Not the easiest exclusive to come by, which is a shame since it represents a really good purchase option for this seeker mold.
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There’s not a lot to say about the Siege seeker mold itself by now. After all, at the time this set came out, it represented the third, fourth, and fifth use of it. My experience with these particular instances was generally positive, though I did find small issues, like ankle rockers tending to want to push themselves back straight, or maybe a bit of looseness in a joint or two. Nothing really major, and nothing that can’t be attributed to more than just the randomness of QC variance.
I’d be lying if I said I didn’t wish the decos were a bit more imaginative. They are fairly accurate to the source material, where the Rainmakers were basically block colored. But that was boring in the cartoon, and it’s kind of boring applied to a toy. Or three toys, all at once. In 2008, the first toy of Acid Storm took inspiration from the cartoon source, but went in its own direction and made a visually more interesting toy. Unfortunately about all there is for visual interest on the Rainmakers is the battle damage. But that’s its own problem, as you see, the damage deco on every Siege seeker is virtually identical.
So with all that in mind, why am I actually pretty positive towards this set? There’s a collecting opportunity presented here that I think is pretty valuable. Acid Storm has previously had toys, but this is the first time the full team of Rainmakers is available together, and accurate to the cartoon. But maybe more importantly, they can coexist with a prior seeker collection. While Starscream and company had Earthen alternate forms, the Rainmakers were still on Cybertron and still tetrajets. They were different, so the toys not matching might be okay – though of course your OCD-mileage may vary.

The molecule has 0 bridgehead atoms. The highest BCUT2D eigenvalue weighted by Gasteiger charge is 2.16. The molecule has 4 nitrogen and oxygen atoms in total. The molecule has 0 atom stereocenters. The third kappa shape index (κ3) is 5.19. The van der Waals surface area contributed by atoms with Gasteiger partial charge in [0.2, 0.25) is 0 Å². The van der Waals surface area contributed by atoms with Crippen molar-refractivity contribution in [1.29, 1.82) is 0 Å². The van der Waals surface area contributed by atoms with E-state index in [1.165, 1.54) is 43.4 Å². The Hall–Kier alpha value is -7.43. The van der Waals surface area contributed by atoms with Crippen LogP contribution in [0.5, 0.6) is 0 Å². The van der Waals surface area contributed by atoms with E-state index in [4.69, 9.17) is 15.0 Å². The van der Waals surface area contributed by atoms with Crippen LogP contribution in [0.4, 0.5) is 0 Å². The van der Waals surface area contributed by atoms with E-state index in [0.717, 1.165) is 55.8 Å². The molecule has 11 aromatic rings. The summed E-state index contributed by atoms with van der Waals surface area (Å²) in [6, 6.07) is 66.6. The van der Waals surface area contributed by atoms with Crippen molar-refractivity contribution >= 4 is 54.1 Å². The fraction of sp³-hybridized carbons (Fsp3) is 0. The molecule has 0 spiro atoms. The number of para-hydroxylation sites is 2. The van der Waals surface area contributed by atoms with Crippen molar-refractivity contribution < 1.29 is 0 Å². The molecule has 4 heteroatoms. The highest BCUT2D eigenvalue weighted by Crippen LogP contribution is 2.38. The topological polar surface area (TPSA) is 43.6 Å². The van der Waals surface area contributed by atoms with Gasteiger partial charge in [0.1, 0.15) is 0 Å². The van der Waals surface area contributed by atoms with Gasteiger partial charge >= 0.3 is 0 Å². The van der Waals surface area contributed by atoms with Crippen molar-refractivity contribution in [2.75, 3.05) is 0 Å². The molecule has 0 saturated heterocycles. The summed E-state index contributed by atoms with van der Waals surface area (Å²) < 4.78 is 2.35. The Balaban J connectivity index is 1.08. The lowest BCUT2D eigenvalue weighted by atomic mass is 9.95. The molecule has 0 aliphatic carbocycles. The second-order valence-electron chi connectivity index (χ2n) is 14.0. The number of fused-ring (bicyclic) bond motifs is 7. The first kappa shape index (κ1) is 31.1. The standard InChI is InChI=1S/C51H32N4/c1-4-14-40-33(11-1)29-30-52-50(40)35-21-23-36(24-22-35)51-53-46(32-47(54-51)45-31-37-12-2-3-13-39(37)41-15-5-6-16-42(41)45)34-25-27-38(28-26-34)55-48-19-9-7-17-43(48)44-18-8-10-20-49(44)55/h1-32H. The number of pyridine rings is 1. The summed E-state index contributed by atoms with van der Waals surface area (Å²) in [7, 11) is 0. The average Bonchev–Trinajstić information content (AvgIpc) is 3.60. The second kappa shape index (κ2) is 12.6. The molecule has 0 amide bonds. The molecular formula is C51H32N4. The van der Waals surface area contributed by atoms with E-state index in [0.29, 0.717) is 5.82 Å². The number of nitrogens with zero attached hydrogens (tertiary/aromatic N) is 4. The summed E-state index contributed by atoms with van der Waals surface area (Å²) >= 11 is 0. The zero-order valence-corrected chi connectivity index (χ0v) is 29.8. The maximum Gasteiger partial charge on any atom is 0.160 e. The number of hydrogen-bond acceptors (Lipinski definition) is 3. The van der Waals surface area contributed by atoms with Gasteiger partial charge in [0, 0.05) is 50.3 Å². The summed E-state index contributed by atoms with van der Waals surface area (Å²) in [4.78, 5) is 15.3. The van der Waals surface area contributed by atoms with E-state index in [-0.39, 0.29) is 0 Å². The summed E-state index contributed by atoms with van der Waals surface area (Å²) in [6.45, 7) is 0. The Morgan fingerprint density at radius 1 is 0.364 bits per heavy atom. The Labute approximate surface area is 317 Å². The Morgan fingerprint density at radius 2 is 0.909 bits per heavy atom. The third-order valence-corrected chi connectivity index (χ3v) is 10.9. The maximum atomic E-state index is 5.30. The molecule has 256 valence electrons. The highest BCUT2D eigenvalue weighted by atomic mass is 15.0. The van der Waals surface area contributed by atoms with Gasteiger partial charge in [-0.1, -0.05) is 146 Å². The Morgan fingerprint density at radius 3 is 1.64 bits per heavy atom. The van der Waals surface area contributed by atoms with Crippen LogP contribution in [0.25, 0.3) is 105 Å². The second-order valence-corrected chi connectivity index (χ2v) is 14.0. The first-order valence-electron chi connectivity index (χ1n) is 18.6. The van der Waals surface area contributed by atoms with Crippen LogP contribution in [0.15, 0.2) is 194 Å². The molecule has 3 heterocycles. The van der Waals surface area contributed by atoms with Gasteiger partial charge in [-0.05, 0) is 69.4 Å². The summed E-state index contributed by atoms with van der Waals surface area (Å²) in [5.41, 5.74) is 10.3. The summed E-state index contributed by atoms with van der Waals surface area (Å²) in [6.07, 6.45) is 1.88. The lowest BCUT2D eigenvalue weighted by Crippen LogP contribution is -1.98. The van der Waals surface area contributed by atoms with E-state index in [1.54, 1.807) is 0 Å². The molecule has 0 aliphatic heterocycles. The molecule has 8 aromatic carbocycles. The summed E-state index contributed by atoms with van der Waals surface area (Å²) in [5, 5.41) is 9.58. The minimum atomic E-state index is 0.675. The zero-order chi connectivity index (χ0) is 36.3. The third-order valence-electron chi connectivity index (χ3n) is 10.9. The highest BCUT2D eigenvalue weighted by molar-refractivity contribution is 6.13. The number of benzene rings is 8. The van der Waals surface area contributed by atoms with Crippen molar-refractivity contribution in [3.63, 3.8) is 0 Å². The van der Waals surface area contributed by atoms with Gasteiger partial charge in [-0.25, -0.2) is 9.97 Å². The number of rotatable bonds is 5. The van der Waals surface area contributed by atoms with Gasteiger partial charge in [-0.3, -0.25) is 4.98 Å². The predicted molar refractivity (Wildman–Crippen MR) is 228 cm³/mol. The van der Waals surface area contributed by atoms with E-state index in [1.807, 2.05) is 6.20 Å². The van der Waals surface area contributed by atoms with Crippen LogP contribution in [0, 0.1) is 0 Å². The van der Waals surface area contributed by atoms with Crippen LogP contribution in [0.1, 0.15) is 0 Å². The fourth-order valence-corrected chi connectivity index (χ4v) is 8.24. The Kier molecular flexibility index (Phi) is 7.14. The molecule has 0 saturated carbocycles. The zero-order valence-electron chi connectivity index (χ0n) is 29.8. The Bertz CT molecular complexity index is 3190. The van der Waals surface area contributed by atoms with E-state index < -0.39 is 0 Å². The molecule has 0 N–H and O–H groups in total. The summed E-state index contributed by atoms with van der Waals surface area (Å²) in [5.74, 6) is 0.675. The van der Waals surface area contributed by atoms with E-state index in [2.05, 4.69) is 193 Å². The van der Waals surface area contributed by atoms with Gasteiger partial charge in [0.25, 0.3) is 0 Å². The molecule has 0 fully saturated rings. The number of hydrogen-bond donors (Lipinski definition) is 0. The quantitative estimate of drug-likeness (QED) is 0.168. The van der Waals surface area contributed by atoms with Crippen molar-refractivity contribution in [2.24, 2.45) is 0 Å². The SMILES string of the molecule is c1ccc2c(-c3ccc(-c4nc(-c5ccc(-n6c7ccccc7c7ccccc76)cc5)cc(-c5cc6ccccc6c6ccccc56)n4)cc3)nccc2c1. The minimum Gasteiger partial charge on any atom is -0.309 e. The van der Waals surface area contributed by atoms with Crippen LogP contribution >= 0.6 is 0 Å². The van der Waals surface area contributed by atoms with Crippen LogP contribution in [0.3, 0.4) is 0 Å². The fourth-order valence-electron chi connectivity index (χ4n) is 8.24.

But this at least opens the possibility of getting to experience the Siege seeker mold without it needing to become a full on replacement of whatever seeker group you already might have and prefer to maintain. Plus it quickly bolsters your Generations Decepticon ranks, something that often ends up badly off balance in any given line. And amazingly the shelf price on this is $10 less than 3 Voyagers cost individually. A meaningful bargain when we’re seeing 3-packs of Deluxes consistently being priced at $10 over what their individual prices would be, sometimes for no evident reason.
The only problem is finding the Rainmakers. In-store availability seems spotty, and the set has never lasted very long on the few occasions it’s come in stock on Target’s website. And of course those things only help at all if you’re in the United States. I’m not actually sure what disposition is planned, if any, for locations elsewhere in the world. Just don’t pay the secondary market prices for this. It’s nice if you can get it for retail, but that’s about as far as you’re going to want to go with it.